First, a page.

Let us have a good look at Turner’s most famous storm painting: The Snow Storm – Steam-Boat off a Harbour’s Mouth (1842), http://www.tate.org.uk/art/work/N00530 Snow Storm – Steam-Boat off a Harbour’s Mouth shows a ship off the English coast struggling to persevere through a storm.  The steam-boat resides in the center of the vortex.   Turner’s untamed brushwork creates a swirling composition of chaotic colors and lighting. The swirling storm creates a composition that leaves the eye to circle around the canvas repeatedly. The black of the wind and the waves of the sea create a circle around the doomed ship. Through the windy peephole, the viewer can see the helpless ship at the mercy of nature’s violent motion. One can imagine the ship swaying to and fro as its crew desperately tries to take control of the sail and stay afloat. In this context the vessel can be interpreted as a symbol of mankind’s futile efforts to combat the forces of nature. 

*

Snow Storm - Steam-Boat off a Harbour's Mouth exhibited 1842 Joseph Mallord William Turner 1775-1851 Accepted by the nation as part of the Turner Bequest 1856 http://www.tate.org.uk/art/work/N00530

*

In Snow Storm – Steam-Boat off a Harbour’s Mouth Turner uses a muted color palette. Pale blues and deep browns cover the canvas in swirling motions. Though the palette is predominately neutral, which usually creates a calming tone, the swirling motions and lighting create the chaotic effect Turner was going for. He wanted to simulate the true nature of a storm at sea. The bright white of the sail draws the eye directly to the ship, even amidst the swarming colors around it. Turner creates a pocket of light amidst a dark and shadowy canvas to illuminate the ship. Since he lights the ship in such a way, all focus is immediately drawn to the ship. The shadowing swirling winds only emphasize the ship more. The focus is relentlessly on the plight of the ship. This painting clearly invokes fear in a man or keeps him in his place as the weaker.  Here the emphasis is on the raw, merciless force of Nature and Man’s frailty and helplessness. (7)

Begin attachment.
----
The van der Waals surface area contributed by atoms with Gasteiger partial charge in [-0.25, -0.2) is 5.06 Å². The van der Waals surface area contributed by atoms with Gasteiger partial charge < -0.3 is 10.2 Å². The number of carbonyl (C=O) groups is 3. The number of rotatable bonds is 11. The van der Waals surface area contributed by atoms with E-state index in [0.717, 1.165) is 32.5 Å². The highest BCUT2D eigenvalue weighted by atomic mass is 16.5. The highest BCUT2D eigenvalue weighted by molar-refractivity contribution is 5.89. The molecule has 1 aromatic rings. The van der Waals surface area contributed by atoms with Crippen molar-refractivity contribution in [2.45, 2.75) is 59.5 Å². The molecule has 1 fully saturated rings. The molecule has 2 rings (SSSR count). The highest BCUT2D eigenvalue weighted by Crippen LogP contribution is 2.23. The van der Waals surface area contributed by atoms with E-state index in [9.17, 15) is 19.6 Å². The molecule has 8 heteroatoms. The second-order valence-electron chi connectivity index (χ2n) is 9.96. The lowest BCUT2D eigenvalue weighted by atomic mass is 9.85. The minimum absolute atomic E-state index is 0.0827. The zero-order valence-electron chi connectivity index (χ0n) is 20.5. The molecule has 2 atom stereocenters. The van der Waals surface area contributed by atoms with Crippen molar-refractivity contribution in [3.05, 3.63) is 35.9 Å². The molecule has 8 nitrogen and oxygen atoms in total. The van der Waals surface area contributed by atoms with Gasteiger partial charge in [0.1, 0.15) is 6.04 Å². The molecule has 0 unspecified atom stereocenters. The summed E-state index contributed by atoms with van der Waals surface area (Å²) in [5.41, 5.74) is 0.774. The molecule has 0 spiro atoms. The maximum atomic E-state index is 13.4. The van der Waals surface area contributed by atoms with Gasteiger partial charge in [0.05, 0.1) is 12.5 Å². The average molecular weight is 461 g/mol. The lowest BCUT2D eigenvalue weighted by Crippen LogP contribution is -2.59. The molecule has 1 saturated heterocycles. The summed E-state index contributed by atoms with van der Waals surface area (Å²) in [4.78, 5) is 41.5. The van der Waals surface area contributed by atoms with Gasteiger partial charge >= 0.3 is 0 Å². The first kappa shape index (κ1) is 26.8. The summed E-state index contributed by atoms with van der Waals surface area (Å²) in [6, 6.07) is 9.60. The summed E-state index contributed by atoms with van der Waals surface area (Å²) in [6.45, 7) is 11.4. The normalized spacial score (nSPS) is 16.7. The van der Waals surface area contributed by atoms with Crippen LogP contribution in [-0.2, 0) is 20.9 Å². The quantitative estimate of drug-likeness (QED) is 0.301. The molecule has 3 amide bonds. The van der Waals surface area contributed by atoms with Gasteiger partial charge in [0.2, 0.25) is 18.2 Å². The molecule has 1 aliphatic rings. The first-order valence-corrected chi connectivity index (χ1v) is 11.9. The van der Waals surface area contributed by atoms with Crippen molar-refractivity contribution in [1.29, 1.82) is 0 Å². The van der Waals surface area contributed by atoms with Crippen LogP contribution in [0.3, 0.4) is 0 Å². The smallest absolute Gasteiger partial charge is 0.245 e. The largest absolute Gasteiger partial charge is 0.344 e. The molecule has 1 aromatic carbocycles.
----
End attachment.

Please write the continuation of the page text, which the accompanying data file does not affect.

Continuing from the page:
*

It is famously said that Turner conceived this image while lashed to the mast of a ship during an actual storm at sea to get a better account of the wind and ocean and what the ship must’ve felt like in the midst of it. This seems to be nothing more than fiction, but the story has endured as a way of demonstrating Turner’s full-blooded engagement with the world around him, and is stunningly dramatized in the famous Mast scene of the mesmerising, highly maginative and richly detailed 19th century period biopic Mr Turner (2014) https://www.youtube.com/watch?v=lYN6HwLSvyg

*

Khalil Gibran  makes ample use of the “storm/sea/wave” imagery in “The Prophet” and explains how we all are “travellers” and “navigators” in the sea of life, our “pain being the breaking of the shell that encloses [our] understanding”. (8)

*

storm10

*

For an auditory raw, rough storm experience, let us not forget Aretha Franklin’s duet with Joe Ligon in the old time gospel  “I’ve Been In The Storm Too Long ” https://www.youtube.com/watch?v=YUujg0BTIjk&list=PLkGwJ-k-JlPEDnwXWd5RDpNmjbUa0fi6y

“I’ve been in the storm… too long, Lord too long
mmmmm… I’ve been in the storm… too Long, Lord too long
Lord, please let me…have a little more time, I need a little more time to pray
Oooh…I’ve been in the storm too long…”

storm7

Jesus walks on water, by Ivan Aivazovsky (1888)

*

Yet, whether competent or helpless, I personally want to bring God in all these “storms”. So that I can walk on the water, towards Him, and when I see “the wind boisterous, … [am] afraid; and beginning to sink”, I can cry “saying, Lord, save me.” And He immediately will stretch forth His hand, and catch me, and say unto me, ‘O thou of little faith, wherefore didst thou doubt?’ (Matthew 14:29-31, KJB) And He will still the storm–within and without my mind–to a whisper and hush the waves of the ‘sea’  (Psalm 107:29) and (Mark 4:39).

 

*

storm1

Christ walking on the sea, by Amédée Varint

storm9

François Boucher Cathédrale Saint-Louis (1766) Versailles

storm20

Walking on water, by Veneziano, 1370.

OLYMPUS DIGITAL CAMERA

storm40

storm50

*

Sources:

  1. “I Capture The Majestic Power Of Ocean Waves”, amazing collection of underwater vortex and wave photographs at http://www.boredpanda.com/moments-in-the-ocean-images-created-from-water-light/
  2. “The missing rose” by Serdar Ozkan, cf. Paulo Coehlo’s blog http://paulocoelhoblog.com/2014/03/21/30-sec-read-you-are-not-a-wave/
  3. For the full collection, go to http://Source: https://en.wikipedia.org/wiki/Thirty-six_Views_of_Mount_Fuji